In Pagels’ view, the new idea of the diabolical flourished in response to social and religious conflict, especially within the branches and schools of Judaism. Jewish groups in controversy with powerful rivals painted them as servants of the forces of darkness, and quite literally as the children of Satan, tolerated by God for His own mysterious purposes until an imminent judgment (literally, “crisis”) when they would be consumed like chaff. Though the Essencs certainly did this, the main culprits were that other fringe Jewish sect who followed Jesus of Nazareth. To quote the book’s somewhat misleading blurb, it tells how “the writers of the four gospels condemned as creatures of Satan those Jews who refused to worship Jesus as the Messiah . . . the evangelists invoked Satan to portray their Jewish enemies as God’s enemies too.” The anti-Judaic polemic of the Gospels was merely unsavory while Nazarenes remained a hunted minority, but, when they gained political power, these texts provided a charter for segregation, persecution, and ultimately for attempted genocide. The “Satanic” worldview later shaped the Christian approach to other opponents, including the Roman Empire, Christian heretics, and followers of rival religions like Islam.

There is much here that is correct and perhaps self-evident, and certainly gospel passages exist where the evangelists clearly meant to suggest that Jewish leaders opposing Jesus were directly motivated by dark forces. However, The Origin of Satan is also inaccurate on fundamental matters, most glaringly that of origin itself. One can read the book and see “Satan” as the product of internal Jewish debates without the slightest inkling of the vast and unquestioned influence of other Near Eastern cultures, above all that of ancient Persia, whose Zoroastrian religion had for several centuries posited an eternal conflict between God and Satan, the Lords of Light and Darkness, who are portrayed in terminology that would have been instantly familiar to a medieval Christian. Persian concepts were encountered at the time of the Babylonian exile, and subsequently permeated the thought of sectarian Judaism and mainstream Christianity. Dr. Pagels’ failure to discuss these roots is remarkable.

Similarly, her book lays great emphasis on Jewish-Christian conflict at the time of the great Jewish-Roman war of 66-73 A.D., a pivotal event reflected in the Gospel of Mark, the “wartime” polemic with which Pagels begins her study. It would be embarrassing for her thesis to have a prewar Christian account which is thoroughly imbued with Satanic imagery, but which fails to associate the devil with the Jews or the Jewish leadership: probably what vvc possess in the hypothetical Gospel of Q, the reconstructed common source of Matthew and Luke. It is Q which shows us the devil offering Jesus the kingdoms of this world, of which he is master; Q shows Jesus being accused of exorcising through Beelzebub, prince of demons; controversially, Q may be the source of Satan falling like lightning from heaven. In Matthew’s reading, the Q passage known as the Lord’s Prayer ends with the often mistranslated petition to be delivered not from evil as such but from the Evil One (ho Poneros). Q, in short, suggests an early Christianity thoroughly familiar with the diabolical and demonic, but absolutely not in the context of the Jews or the Jewish leadership. Only with a substantial dose of special pleading can Dr. Pagels sustain her “Satanic = Jewish” interpretation of the canonical Gospels.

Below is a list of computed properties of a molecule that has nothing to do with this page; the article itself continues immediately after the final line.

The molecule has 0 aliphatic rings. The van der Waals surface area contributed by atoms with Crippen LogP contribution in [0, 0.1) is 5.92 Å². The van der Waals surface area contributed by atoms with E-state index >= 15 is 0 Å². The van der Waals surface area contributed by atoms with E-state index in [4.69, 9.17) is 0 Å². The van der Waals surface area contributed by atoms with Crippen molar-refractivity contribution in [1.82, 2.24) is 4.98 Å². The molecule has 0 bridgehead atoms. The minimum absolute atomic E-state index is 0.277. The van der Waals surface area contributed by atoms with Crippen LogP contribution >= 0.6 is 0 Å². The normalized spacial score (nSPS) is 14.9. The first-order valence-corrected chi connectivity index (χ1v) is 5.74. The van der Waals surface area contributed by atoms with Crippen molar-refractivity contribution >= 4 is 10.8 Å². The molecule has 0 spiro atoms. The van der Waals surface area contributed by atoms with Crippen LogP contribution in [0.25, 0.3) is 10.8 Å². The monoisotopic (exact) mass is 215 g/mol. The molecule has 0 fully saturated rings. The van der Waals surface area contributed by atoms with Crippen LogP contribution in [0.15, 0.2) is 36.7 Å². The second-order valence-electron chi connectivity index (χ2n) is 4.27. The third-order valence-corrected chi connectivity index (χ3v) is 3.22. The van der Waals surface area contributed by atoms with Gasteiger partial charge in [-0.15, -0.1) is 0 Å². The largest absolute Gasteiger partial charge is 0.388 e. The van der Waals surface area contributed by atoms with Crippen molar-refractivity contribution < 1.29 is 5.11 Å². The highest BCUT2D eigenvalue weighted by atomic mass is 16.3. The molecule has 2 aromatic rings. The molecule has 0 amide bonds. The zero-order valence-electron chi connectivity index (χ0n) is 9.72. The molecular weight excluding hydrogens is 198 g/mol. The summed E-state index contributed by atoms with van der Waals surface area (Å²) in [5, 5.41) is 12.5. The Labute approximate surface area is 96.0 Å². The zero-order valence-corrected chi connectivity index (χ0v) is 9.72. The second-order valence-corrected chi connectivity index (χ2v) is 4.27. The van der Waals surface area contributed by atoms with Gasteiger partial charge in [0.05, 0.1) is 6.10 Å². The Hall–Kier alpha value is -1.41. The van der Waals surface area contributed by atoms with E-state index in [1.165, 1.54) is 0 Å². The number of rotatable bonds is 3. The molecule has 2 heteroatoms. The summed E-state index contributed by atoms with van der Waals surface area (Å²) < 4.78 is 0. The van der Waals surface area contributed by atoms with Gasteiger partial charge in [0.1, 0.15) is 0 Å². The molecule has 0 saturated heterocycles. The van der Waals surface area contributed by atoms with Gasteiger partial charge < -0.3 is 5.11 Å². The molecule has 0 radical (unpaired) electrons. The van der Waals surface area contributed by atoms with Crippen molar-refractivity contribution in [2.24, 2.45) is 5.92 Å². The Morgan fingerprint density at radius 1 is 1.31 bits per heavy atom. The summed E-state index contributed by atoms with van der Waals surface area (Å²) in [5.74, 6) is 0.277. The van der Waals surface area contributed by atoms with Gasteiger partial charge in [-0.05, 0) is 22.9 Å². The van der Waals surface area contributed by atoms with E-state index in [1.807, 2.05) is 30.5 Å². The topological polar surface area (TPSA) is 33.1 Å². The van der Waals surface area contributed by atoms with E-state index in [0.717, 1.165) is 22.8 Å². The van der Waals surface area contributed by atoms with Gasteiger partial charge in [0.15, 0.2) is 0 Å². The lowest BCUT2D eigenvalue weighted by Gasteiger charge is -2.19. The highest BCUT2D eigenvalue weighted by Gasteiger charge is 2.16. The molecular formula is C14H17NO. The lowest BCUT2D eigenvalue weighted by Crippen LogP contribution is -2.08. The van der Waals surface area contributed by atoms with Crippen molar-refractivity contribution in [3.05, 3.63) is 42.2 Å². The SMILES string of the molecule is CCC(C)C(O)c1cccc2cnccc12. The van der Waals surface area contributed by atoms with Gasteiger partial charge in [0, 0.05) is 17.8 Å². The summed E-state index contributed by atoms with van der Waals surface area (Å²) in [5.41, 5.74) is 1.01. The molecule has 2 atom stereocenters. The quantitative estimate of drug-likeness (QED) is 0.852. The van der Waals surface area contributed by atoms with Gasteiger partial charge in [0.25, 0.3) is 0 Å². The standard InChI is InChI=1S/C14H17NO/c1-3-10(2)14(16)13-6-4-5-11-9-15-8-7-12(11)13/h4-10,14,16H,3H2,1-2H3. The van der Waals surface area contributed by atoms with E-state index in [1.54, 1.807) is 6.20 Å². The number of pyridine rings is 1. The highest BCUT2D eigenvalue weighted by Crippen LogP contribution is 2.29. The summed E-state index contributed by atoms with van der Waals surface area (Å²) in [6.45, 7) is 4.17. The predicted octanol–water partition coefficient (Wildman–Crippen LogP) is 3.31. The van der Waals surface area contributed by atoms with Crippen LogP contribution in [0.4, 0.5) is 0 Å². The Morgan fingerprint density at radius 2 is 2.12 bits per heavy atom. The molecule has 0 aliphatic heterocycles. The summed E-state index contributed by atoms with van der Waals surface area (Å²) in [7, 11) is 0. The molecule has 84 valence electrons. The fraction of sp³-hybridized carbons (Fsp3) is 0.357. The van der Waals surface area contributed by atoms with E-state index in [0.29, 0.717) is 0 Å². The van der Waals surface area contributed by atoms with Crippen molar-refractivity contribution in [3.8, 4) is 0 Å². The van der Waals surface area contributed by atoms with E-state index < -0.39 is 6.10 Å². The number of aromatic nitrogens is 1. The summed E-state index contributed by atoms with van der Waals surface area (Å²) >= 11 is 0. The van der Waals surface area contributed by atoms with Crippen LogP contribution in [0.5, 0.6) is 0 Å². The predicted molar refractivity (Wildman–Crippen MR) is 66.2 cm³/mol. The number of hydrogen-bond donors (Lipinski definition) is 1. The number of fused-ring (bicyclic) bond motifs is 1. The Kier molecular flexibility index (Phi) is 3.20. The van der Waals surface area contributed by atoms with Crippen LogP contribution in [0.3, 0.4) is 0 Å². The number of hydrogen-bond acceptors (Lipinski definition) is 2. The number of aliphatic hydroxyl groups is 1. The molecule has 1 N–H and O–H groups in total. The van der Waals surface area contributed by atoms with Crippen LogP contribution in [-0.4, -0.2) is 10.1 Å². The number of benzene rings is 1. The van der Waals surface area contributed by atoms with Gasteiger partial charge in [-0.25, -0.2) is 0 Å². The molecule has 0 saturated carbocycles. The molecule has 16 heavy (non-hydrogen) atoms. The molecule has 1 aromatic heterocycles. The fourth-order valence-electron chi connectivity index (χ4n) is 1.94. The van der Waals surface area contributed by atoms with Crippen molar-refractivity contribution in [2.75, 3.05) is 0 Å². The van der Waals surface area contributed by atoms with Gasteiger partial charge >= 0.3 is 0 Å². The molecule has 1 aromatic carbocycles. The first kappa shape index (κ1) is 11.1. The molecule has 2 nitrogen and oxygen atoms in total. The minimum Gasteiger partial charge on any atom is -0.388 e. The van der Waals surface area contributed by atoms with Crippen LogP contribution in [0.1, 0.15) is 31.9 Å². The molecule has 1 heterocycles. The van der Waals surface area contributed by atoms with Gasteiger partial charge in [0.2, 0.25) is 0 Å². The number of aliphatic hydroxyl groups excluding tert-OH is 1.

There is a great deal wrong with this book, in its basic argument no less than its horrid editing. Quotations and ideas are generously repeated, as for example in the paragraph from Origen which makes a nice point on page 139, and returns like an old friend eight pages later. But for all its flaws, the book clearly meets a public demand: like Miles’ Biography, it spent several weeks at the head of Publisher’s Weekly’s chart of bestselling religion books in hardcover, and it is likely to remain on the reading lists of church discussion groups for years to come. As with her earlier Gnostic Gospels (1979), this popular appeal is at least as interesting as anything in the book itself, and demonstrates the immense success of her own strong religious agenda. Pagels’ readers seem hungry for a religion rooted in familiar Christian ideas and terminology, but lacking traditional constraints, and they believe they find it depicted in the work of a certified scholar willing to reject boring or difficult orthodoxies, and to rediscover the thought of those daring “radical Christians.” Origin of Satan finds notions of absolute supernatural evil not only to be founded on the ephemeral controversies of the first century, but also associated with horrifying religious bigotry. Progress in religion is to be achieved by replacing the archaic concept that “otherness is evil” with Jesus’ declaration that forgiveness is divine.

We might take Pagels’ book to illustrate the exact opposite point. If she shows so convincingly that the very earliest Christian thought is so pervaded with notions of the diabolical, is it really possible to imagine a genuine modern Christianity which ignores the element of supernatural evil, which speaks of redemption and salvation without daring to imply what one is being redeemed or saved from?


[God: A Biography, by Jack Miles (New York: Alfred A. Knopf) 446 pp., $27.50]

[The Origin of Satan by Elaine Pagels (New York: Random House) 214 pp., $23.00]